The paper describes the basic concept of the EVA model and specifications of the Berlin scenario. Since the range of possible input data for demand generation is limited, our aim was to use the established demand generation model VISEVA with a minimum of input data, which has to be commonly available and easy to purchase (making transfer of transport models to other study areas easier). The model output is displayed and compared with output resulting from Berlin’s official demand generation model. Besides that, the simulation results are compared to real-world data from traffic counts. It can be shown that even though we reduce data requirements to a minimum, the results have a structure adequate for Berlin and could serve as input for initial condition generation for MATSIM.


similar posts:

New Report: Transport Determines Housing Affordability

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A STUDY ON THE CORRELATION BETWEEN PEDESTRIAN NETWORK AND PEDESTRIAN VOLUME ACCORDING TO LAND USE PATTERN

Agent-based Simulation of Human Movement Shaped by the Underlying Street Structure

Saturday, September 24, 2011

IRAN’S MASHHAD LRT OPEN


On 12 March, revenue service began on the first light metro line in Mashhad, Iran’s second city, with the start of a limited pre-opening trial. A formal opening by President Ahmedinajad will take place later, according to Mashhad urban & suburban railway operations company (Musroc) deputy general manager Abolfazi Mirzaee.
Line 1 extends 19km from Nakhrisi in the east to Vakilabad in the south-west. Half the route is in tunnel. A 6km extension from Nakhrisi to the airport in the south-east of the city is planned.
Delivery of 70 low-floor LRVs from CNR Changchung is not due for completion until the end of 2011, thus Musroc has only been able to launch a trial service with nine 3-car units, limiting the operation to 35 minute headways between 08:00 and 16:00.


more about urban Iran:

URBAN SPRAWL AND CLIMATIC CHANGES IN TEHRAN

Governance of Tehran City - Region: Challenges and Trends

Low Carbon Housing for `Young Cities`: Experiences from Hashtgerd New Town, Iran

Friday, September 23, 2011

Potsdam On Three Euros A Day


This past summer I spent two pleasant weeks in Potsdam, Germany, just outside Berlin. Potsdam was the spiritual heart of the old Prussian monarchy (the loss of which cultural conservatives much regret), and it is rich in history and good architecture. Thanks to the fact that it was in the former East Germany, Potsdam is also something of a public transportation paradise.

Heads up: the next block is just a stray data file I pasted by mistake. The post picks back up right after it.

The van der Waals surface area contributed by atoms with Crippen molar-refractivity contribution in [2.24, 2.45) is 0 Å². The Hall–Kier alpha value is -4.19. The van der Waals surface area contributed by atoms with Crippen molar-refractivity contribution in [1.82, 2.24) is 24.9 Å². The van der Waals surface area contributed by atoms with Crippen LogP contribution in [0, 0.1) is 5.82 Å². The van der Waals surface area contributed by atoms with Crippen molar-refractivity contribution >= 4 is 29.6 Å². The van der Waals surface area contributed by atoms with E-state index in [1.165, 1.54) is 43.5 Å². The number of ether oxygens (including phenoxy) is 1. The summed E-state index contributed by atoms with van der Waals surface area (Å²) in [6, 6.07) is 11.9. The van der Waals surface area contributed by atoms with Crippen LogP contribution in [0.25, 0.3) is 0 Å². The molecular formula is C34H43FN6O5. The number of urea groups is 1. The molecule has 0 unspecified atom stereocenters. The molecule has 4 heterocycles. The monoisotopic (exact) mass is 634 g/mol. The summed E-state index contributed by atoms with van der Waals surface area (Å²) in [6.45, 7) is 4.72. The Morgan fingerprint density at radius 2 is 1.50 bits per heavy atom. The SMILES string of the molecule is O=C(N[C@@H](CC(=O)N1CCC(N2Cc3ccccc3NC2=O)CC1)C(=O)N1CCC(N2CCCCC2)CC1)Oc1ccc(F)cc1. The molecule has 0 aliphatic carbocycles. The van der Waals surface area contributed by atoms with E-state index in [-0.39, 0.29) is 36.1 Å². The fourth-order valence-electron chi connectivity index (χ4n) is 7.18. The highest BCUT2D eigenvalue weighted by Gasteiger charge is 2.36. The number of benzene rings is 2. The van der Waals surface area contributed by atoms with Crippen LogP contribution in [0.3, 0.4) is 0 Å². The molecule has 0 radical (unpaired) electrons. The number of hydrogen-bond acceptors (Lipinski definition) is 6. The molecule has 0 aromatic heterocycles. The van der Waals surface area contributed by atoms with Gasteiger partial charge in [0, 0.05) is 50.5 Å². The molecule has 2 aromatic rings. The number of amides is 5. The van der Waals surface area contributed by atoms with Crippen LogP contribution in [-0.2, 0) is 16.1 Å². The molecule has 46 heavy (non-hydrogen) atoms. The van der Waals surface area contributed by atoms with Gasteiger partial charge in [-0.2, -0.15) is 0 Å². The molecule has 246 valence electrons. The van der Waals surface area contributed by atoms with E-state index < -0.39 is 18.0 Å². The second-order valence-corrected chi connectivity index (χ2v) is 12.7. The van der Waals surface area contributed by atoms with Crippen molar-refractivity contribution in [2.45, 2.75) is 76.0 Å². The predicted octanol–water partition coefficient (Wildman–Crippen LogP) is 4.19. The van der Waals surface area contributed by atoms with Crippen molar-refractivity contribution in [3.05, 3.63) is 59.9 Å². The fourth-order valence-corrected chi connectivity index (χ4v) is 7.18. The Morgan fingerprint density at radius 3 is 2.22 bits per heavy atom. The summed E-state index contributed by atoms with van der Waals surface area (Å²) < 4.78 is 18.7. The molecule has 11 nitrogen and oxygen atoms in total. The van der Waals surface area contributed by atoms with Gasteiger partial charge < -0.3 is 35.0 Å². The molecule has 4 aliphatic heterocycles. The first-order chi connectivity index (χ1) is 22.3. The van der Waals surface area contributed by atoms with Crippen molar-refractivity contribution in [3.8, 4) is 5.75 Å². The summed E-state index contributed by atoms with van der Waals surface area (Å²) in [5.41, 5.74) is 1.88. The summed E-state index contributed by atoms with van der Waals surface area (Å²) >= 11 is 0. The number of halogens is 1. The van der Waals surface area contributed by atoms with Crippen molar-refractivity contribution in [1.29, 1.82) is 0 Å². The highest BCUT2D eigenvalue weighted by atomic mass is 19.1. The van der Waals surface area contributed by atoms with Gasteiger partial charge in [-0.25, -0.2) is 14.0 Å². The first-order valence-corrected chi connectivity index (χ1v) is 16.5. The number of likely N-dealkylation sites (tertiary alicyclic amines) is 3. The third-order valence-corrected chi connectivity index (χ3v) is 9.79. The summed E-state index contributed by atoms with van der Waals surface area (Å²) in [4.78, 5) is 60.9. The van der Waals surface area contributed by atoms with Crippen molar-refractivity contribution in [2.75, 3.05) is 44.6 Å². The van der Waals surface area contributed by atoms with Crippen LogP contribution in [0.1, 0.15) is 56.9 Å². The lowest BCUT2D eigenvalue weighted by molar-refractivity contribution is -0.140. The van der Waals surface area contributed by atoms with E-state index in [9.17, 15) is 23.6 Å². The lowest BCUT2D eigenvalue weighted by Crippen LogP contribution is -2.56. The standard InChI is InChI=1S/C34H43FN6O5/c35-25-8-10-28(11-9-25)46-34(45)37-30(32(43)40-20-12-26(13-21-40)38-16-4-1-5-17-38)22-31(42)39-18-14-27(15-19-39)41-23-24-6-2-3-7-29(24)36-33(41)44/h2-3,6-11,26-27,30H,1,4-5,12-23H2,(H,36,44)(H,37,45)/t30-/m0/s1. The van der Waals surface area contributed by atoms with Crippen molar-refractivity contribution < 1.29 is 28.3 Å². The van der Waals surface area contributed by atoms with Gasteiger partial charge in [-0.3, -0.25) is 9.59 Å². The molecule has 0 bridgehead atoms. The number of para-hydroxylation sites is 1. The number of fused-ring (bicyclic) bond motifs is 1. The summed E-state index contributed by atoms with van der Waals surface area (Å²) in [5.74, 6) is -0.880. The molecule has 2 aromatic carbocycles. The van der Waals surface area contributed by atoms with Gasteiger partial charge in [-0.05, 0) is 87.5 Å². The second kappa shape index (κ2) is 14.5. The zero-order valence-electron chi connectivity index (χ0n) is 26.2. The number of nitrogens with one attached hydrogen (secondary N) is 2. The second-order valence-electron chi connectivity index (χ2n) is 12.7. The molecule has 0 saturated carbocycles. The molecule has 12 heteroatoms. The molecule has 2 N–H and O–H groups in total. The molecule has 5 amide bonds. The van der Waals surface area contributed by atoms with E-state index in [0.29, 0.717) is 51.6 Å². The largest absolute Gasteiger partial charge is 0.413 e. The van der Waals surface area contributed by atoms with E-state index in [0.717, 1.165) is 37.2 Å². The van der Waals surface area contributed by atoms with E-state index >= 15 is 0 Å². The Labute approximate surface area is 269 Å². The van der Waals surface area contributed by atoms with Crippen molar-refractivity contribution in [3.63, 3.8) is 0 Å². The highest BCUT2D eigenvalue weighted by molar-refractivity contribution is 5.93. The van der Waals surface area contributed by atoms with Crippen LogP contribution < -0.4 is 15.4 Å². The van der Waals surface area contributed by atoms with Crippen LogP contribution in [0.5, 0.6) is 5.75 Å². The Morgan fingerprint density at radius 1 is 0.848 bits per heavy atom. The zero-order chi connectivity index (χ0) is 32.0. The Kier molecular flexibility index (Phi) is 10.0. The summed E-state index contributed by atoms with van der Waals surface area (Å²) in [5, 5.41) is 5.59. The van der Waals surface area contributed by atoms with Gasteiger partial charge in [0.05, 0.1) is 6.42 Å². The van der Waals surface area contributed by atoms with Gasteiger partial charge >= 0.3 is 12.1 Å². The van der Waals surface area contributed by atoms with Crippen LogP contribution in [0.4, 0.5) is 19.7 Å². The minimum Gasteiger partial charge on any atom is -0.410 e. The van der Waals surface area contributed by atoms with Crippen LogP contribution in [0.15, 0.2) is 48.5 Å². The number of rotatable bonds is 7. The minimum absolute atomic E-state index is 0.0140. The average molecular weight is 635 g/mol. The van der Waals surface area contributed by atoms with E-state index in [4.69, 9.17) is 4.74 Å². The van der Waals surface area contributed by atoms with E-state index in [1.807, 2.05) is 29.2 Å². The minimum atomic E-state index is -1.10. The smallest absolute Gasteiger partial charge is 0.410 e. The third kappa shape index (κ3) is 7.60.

Not many East Germans had cars, and East Germany lacked the money to replace tram systems with buses. As a result, even though Potsdam is a small city, it has an extensive streetcar system. With an all-day transit pass costing just over three Euros, it was easy to ride the whole system, which I did.
Service is frequent and well-patronized, even though most people now own an automobile. As so often in Europe, we see that having a car does not automatically mean using the car. Many trips are made on foot, on bicycle or on transit while the car sits at home. Not surprisingly, I found the trams generally better patronized than the buses, especially outside rush hour.
Every major tram stop, where routes exchange passengers, has an electronic sign board telling riders when the next trams will arrive on all routes.


Potsdam tram, by Sludgegulper

Potsdam tram, by bindonlane

Potsdam tram, by mikem 4600

Potsdam tram, by Sludgegulper

Potsdam tram, by bindonlane

Potsdam tram, by kafeeeinstein


more about public transport:

Crowdsourcing Realtime Transit Updates

Want to Save $825 This Month? Ride Public Transit

6 Reasons Driving Has Peaked in U.S. Cities

High speed rail in Texas: options

U.S. Bike Programs Escape Federal Cuts, For Now


On Thursday, the U.S. Senate moved to protect funding for the Transportation Enhancement program, an initiative that helps expand transportation choices including pedestrian and bicycle infrastructure and safety programs.
The amendment to eliminate these programs was introduced by Oklahoma SenatorsTom Coburn and James Inhofe who called bike trails "frivolous," and made eliminating them one of his top three priorities.